What's Inside YOUR Chess Mind?

What's Inside YOUR Chess Mind?


Aagaard’s book Inside the Chess Mind reminds me of my typical game.  It’s brilliant in conception, but falls short in execution.  In this thin text Aagaard presents the reader with the following 10 challenging diagrams:


For all but positions 2 and 10 the reader is requested to find the best continuation within a strict time limit that ranges from 5 to 12 minutes.  For Position 2 the reader is requested to play out the game within 30 minutes versus a strong computer.  In Position 10 the reader may take as much time as necessary to find the best continuation.


What makes the concept of the book so interesting is that Aagaard selected eight players of varying strengths and gave them the same instructions.  He then recorded their vocalizations during their thinking time, and the bulk of the book consists of these thoughts transcribed.  In addition to the eight players, Aagaard also used Fritz 8 and asked programmer Mathias Feist to interpret its results.


The intent of the book is to gain insight into the thinking of chess players as they determine what move to play.  This is attempted by selecting players with a wide range of playing ability.  One of the participants was a beginner, and one was a novice club player with an Elo of about 1400.  There was a father and son duo with Elo ratings of 2076 and 2050, respectively, and another player at 2237.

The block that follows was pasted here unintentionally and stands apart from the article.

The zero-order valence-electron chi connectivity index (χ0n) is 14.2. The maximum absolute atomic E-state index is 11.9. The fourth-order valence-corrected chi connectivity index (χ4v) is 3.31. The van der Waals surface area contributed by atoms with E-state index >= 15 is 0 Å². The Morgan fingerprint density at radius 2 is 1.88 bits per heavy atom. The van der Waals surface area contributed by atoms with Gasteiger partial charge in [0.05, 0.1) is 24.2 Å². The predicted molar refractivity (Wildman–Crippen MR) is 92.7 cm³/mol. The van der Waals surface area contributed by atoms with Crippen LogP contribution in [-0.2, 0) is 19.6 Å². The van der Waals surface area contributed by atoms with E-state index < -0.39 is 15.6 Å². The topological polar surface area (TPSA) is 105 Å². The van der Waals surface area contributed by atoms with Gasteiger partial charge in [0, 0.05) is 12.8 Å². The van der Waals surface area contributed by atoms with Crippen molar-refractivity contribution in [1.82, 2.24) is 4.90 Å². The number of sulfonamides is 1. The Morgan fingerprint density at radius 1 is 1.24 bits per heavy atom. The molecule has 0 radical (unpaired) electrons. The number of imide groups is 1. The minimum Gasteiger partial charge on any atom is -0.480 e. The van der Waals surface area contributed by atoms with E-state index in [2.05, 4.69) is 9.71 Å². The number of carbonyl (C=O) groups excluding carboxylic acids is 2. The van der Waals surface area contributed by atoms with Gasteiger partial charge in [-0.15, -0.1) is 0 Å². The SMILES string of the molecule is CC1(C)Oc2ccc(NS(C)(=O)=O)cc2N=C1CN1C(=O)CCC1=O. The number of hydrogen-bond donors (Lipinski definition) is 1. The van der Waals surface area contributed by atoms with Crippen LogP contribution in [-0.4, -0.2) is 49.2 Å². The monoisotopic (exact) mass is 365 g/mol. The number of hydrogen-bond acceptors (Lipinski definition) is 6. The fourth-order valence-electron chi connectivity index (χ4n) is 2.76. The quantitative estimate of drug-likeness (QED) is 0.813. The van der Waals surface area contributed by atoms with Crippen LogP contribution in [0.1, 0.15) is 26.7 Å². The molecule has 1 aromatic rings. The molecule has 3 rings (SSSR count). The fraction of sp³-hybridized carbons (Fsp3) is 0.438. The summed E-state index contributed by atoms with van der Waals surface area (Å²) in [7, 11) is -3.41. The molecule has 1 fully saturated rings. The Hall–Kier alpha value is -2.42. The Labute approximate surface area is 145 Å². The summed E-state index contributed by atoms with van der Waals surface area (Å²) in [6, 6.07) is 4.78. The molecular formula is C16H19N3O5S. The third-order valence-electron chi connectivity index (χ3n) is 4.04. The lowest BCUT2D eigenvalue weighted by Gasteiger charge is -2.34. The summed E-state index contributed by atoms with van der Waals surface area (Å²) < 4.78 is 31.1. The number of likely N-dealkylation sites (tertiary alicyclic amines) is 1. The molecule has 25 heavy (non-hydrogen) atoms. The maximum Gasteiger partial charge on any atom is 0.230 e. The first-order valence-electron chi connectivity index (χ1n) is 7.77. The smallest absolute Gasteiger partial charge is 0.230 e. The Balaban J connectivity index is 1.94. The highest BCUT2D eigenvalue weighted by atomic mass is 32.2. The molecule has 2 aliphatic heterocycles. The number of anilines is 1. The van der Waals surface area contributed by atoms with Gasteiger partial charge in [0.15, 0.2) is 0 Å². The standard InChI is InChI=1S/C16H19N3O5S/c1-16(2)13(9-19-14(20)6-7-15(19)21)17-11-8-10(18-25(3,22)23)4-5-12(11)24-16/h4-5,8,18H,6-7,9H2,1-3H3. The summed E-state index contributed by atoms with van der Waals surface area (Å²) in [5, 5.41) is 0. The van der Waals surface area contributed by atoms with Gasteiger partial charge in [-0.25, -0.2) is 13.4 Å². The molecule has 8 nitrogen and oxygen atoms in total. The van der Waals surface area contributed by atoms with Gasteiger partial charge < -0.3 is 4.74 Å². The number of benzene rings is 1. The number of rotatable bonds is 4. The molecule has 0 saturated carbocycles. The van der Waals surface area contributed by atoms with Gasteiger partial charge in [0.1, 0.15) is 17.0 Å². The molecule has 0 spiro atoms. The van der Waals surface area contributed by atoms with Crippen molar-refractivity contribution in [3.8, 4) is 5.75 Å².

Finally, there were three titled players – IM Jesper Hall (2487), GM Peter Heine Nielsen (2638) and GM Artur Yusupov (2589).


Brave soul that I am, I accepted Aagaard’s challenge and worked each exercise, comparing my results with the experiment’s participants.  I was greatly encouraged at the very beginning when I discovered to my delight that my move choice for Position 1 was the same move selected by GM Yusupov!  This elation was boosted on Position 3 where I found the same move as all three of the titled players.  I also found GM Nielsen’s moves for both Position 9 and 10.  However, let me leave you with the opinion that you just formed, and we will not discuss my results on the other positions.


So why did I say that Aargaard’s book fails to deliver in execution?  This is not to say that it is without any merit, but my primary disappointment is that the book does not offer any particularly intriguing insights even though Aagaard does use the final chapter to comment on lessons learned.


For example, one conclusion is that “strong players do not calculate more than average players.  But yes, both strong and average players calculate more than beginners and weaker players.”  See what I mean?  That bit of wisdom does not exactly repay the $25 that I parted company with when I bought the book.

Part of the final chapter summarizes Aagaard’s understanding of each player’s strengths and weaknesses, including those of the three titled players.  Again there are no observations of great inspiration, only remarks of moderate interest.